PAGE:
Australians vie for screen shine at Sundance

Nicole Kidman in <i>Stoker</i>.
Nicole Kidman in Stoker.

FILM legend Robert Redford had warned that this year's Sundance Film Festival would be different, and he wasn't kidding. In a year where star power has been thinner on the ground, and fewer deals appealing to studios, this year's event has focused on the one constant audiences now expect in an ever-fragmented world: change.

Leading the seismic shift: a record number of female filmmakers who, for the first time, now match their male counterparts one on one. More than 100 features by women are screening at Sundance. That, together with a broad, sweeping look at sexuality, has ensured this year's Sundance is controversial and, for audiences, more relevant than ever.

Festival director John Cooper likens the event to sitting on a powder keg of talent that's waiting to explode and points to Australasia as a key territory that kicks the process off.

''We always look to Australia and New Zealand,'' he says.

''There's always great ideas coming through, clearly and succinctly. Filmmakers there are always ready to go. They're super organised. They're hungry. This year has been no different.''

Cooper points to talent such as Jane Campion, whose upcoming TV series Top of the Lake screened back to back all day, in a festival first. ''We've got more female filmmakers than ever this year," Cooper adds.

''I'm not exactly sure why, but there's been a noticeable shift."

Anne Fontaine's first English-language film - the controversial Australian feature Two Mothers - has screened to wildly expectant crowds. "I only can be happy about that," she said, prior to premiere.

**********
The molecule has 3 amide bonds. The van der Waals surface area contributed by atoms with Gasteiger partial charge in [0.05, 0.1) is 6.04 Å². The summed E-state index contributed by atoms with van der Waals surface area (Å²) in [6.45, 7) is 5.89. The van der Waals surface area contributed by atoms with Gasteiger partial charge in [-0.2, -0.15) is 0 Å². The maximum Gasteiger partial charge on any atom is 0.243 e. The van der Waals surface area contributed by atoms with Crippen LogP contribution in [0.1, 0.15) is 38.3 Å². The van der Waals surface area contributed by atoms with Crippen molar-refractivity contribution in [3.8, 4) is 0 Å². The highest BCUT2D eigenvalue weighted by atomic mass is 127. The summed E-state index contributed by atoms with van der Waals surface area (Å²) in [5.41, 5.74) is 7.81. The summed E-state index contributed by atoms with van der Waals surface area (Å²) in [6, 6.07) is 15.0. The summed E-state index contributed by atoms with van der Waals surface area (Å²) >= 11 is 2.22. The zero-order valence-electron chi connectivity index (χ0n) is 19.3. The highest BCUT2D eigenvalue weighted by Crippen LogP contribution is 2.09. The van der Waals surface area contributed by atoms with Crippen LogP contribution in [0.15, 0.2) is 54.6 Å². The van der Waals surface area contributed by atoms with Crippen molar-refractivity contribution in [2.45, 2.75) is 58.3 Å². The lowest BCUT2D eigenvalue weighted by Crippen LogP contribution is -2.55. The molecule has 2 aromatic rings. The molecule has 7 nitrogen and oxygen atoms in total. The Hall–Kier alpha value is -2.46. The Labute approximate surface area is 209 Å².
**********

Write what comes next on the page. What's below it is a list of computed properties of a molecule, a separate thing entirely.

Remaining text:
The film, which releases in Australia later this year, hasn't been without detractors, though. Industry bible The Hollywood Reporter branded it as an ''absurd forbidden-love scenario'', while its world premiere on Friday ''generated some nervous giggles and a fair amount of unintentional laughter'', the Los Angeles Times said.

The film focuses on the relationship between two lifelong friends (played by Naomi Watts and Robin Wright), who fall in love with one another's sons (played by Xavier Samuel and James Frecheville). It is based on a novella by Doris Lessing.

Tales of forbidden have loomed large at this year's event. Guy Pearce plays a married music teacher distracted by a foreign exchange student, in Drake Doremus' riveting drama Breathe In. Mia Wasikowska stars opposite Nicole Kidman in Korean filmmaker Park Chan-Wook's stylishly offbeat horror Stoker, in which she plots to elope with her deranged uncle (Matthew Goode).

Among those also registering at this year's festival: Toni Collette (in Nat Faxon and Jim Rash's The Way Way Back), Radha Mitchell (in Michael Polish's Big Sur) and Frances O'Connor (in Frances Gregorini's Emmanuel and the Truth About Fishes).

Alex Gibney's documentary about Julian Assange, We Steal Secrets: The Story of WikiLeaks, is also due to have its world premiere at Sundance.

This story Australians vie for screen shine at Sundance first appeared on The Sydney Morning Herald.